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China Hopes for Improved Ties with Next Pope

China's official Catholic Church, which does not recognize papal authority, has held a prayer service in Beijing for the late pope.

Hundreds filled Beijing's South Cathedral Monday for a memorial Mass in honor of Pope John Paul II, following his death on Saturday.

Among those attending were diplomats from the Embassy of Poland, the late pope's homeland.

The Chinese Communist government, which bans allegiance to the Vatican, allowed the service to take place, because it was conducted by the state-run Catholic Church, known as the China Patriotic Catholic Association.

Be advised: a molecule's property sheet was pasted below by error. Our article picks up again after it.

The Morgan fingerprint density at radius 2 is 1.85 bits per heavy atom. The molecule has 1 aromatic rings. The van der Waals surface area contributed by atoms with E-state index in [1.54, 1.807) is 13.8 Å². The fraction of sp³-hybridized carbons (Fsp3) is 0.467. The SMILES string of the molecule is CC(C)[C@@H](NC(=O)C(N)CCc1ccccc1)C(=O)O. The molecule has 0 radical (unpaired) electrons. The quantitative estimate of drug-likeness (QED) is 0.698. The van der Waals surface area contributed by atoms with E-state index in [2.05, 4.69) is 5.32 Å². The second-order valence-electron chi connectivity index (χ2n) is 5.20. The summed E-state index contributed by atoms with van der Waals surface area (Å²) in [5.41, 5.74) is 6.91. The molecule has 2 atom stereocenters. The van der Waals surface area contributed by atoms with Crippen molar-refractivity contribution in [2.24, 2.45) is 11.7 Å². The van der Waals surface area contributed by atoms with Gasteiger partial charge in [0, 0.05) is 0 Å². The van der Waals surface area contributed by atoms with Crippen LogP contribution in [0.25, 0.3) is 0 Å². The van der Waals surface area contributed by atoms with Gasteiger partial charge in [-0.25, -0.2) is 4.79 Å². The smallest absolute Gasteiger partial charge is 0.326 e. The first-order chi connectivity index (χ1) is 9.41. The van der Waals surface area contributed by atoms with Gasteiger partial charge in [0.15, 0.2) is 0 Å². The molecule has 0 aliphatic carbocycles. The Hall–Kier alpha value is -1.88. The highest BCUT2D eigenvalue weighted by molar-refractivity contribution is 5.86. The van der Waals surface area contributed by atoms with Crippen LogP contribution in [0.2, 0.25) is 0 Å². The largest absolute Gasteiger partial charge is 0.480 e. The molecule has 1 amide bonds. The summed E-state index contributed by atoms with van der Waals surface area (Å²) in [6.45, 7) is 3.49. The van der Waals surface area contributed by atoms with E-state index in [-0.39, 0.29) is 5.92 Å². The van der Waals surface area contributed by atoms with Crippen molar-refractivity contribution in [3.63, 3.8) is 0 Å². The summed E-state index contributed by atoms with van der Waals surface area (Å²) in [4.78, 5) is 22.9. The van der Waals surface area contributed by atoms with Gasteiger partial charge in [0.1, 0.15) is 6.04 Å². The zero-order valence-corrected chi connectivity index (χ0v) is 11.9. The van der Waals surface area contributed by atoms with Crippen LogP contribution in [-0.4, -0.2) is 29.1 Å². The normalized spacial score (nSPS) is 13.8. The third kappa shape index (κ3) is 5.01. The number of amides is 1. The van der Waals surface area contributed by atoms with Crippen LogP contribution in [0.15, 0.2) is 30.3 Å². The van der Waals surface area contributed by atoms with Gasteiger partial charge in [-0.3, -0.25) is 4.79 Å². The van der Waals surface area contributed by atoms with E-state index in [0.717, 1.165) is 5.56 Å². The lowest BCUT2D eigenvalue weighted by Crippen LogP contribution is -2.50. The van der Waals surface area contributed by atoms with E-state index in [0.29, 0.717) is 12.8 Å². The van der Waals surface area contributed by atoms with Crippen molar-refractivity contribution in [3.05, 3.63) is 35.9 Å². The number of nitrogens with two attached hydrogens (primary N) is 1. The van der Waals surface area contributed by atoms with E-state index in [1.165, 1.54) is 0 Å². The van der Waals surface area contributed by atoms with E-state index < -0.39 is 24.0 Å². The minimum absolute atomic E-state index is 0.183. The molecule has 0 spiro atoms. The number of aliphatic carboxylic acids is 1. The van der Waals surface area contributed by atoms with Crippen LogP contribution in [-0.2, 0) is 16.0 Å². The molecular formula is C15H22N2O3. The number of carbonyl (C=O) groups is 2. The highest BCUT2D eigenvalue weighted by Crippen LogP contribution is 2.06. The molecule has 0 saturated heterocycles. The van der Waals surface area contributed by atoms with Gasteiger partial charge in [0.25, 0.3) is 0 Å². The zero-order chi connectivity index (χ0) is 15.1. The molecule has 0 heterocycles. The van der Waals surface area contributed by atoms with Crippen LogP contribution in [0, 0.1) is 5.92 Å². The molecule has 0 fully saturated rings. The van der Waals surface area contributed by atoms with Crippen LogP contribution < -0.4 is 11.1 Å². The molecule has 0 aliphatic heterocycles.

Echoing earlier remarks by Foreign Ministry officials, the association's general secretary, Reverend Ma Yinglin, said after the Mass that China wants to see improved relations with the Vatican.

"We hope the new pope can pick up the will of the late pope, realizing a normalization of China-Vatican relations and of a papal visit to China," he said.

Beijing never allowed Pope John Paul to fulfill his longtime wish to come to China. Communist officials accuse the Vatican of interfering in China's internal affairs for, among other things, maintaining diplomatic ties with Taiwan, which China considers a part of its territory.

Vatican analysts say the biggest obstacle to normalized relations, however, is the communist leadership's refusal to let the Holy See appoint bishops, as it does in other countries. Beijing hopes the next pope will give up this demand, but analysts say that is an issue central to Roman Catholic doctrine.